The decision to treat an enlarged prostate depends on the severity of symptoms and how they affect the patient's quality of life, explains WebMD. An enlarged prostate can cause other serious medical problems, such as bladder stones, inability to urinate, bloody urine or kidney failure. If there are no complications and the patient does not feel tremendously inconvenienced by the symptoms of the prostate enlargement, he may opt for regular monitoring of the prostate rather than active treatment.
In the absence of serious complications, a patient can manage his symptoms with lifestyle changes that focus on prevention of urinary symptoms, says WebMD. These include avoiding caffeine and alcohol, limiting liquid intake later in the evening, allowing extra time to urinate, and using relaxation techniques to assist urination.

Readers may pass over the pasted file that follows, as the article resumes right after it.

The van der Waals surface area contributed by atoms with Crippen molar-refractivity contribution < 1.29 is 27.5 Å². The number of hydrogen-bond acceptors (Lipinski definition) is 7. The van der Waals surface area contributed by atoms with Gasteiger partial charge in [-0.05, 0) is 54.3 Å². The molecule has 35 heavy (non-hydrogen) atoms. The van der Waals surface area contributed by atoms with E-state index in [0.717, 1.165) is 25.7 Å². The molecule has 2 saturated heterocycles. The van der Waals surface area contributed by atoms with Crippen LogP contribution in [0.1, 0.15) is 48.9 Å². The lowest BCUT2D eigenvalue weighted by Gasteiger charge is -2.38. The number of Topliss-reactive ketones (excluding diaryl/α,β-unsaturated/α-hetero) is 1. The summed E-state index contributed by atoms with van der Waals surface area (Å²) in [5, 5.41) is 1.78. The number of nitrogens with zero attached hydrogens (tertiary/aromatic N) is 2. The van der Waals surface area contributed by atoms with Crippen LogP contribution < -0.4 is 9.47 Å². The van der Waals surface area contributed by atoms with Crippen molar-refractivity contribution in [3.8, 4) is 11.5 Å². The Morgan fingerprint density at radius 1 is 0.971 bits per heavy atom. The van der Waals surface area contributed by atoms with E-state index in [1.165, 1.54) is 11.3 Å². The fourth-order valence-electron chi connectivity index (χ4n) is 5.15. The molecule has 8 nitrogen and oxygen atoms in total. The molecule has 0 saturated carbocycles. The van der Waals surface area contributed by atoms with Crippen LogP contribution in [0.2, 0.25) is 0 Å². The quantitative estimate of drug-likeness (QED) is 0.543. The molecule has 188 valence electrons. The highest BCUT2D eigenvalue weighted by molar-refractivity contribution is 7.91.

There are a variety of medications and surgical options for active treatment of an enlarged prostate, according to Healthline. Possible medications include alpha blockers that relax the muscles of the bladder and prostate to assist urination, 5-alpha reductase inhibitors that stop the growth of the prostate, or a combination of both. Minimally invasive procedures include thermotherapy with microwaves or hot water, and transurethral needle ablation with radio waves. Finally, there are surgical options that actually remove prostate tissue, some of which do not require open surgery.